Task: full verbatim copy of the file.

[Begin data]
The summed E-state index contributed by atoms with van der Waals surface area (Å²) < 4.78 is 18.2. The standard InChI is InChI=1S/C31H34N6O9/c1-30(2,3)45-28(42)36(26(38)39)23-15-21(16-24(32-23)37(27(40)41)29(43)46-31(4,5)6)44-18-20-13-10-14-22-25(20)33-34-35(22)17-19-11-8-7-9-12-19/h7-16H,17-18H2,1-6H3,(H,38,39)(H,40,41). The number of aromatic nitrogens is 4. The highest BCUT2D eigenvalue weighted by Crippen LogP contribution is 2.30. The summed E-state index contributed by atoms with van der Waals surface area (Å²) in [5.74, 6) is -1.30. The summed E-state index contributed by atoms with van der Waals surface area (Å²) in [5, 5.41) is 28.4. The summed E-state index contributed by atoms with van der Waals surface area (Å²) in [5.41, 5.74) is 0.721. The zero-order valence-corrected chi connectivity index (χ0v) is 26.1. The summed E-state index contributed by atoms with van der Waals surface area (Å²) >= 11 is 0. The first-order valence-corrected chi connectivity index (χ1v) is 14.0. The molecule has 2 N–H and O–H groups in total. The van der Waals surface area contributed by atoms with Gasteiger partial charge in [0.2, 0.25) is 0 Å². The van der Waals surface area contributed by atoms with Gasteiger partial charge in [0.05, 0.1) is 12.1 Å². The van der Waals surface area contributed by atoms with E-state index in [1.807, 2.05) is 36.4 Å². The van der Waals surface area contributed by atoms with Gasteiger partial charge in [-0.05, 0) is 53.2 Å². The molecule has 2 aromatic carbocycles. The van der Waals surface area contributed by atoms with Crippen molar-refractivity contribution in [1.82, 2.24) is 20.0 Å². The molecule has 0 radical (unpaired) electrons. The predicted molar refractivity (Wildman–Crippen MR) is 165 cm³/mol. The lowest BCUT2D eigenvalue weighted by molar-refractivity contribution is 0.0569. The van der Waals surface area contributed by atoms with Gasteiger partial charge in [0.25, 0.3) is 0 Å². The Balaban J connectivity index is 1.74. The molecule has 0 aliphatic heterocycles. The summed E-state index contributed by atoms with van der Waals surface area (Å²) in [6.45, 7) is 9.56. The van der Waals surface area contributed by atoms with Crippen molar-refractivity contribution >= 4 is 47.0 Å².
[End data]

The summed E-state index contributed by atoms with van der Waals surface area (Å²) < 4.78 is 18.2. The standard InChI is InChI=1S/C31H34N6O9/c1-30(2,3)45-28(42)36(26(38)39)23-15-21(16-24(32-23)37(27(40)41)29(43)46-31(4,5)6)44-18-20-13-10-14-22-25(20)33-34-35(22)17-19-11-8-7-9-12-19/h7-16H,17-18H2,1-6H3,(H,38,39)(H,40,41). The number of aromatic nitrogens is 4. The highest BCUT2D eigenvalue weighted by Crippen LogP contribution is 2.30. The summed E-state index contributed by atoms with van der Waals surface area (Å²) in [5.74, 6) is -1.30. The summed E-state index contributed by atoms with van der Waals surface area (Å²) in [5, 5.41) is 28.4. The summed E-state index contributed by atoms with van der Waals surface area (Å²) in [5.41, 5.74) is 0.721. The zero-order valence-corrected chi connectivity index (χ0v) is 26.1. The summed E-state index contributed by atoms with van der Waals surface area (Å²) >= 11 is 0. The first-order valence-corrected chi connectivity index (χ1v) is 14.0. The molecule has 2 N–H and O–H groups in total. The van der Waals surface area contributed by atoms with Gasteiger partial charge in [0.2, 0.25) is 0 Å². The van der Waals surface area contributed by atoms with Gasteiger partial charge in [0.05, 0.1) is 12.1 Å². The van der Waals surface area contributed by atoms with E-state index in [1.807, 2.05) is 36.4 Å². The van der Waals surface area contributed by atoms with Gasteiger partial charge in [-0.05, 0) is 53.2 Å². The molecule has 2 aromatic carbocycles. The van der Waals surface area contributed by atoms with Crippen molar-refractivity contribution in [1.82, 2.24) is 20.0 Å². The molecule has 0 radical (unpaired) electrons. The predicted molar refractivity (Wildman–Crippen MR) is 165 cm³/mol. The lowest BCUT2D eigenvalue weighted by molar-refractivity contribution is 0.0569. The van der Waals surface area contributed by atoms with Gasteiger partial charge in [0.25, 0.3) is 0 Å². The Balaban J connectivity index is 1.74. The molecule has 0 aliphatic heterocycles. The summed E-state index contributed by atoms with van der Waals surface area (Å²) in [6.45, 7) is 9.56. The van der Waals surface area contributed by atoms with Crippen molar-refractivity contribution >= 4 is 47.0 Å².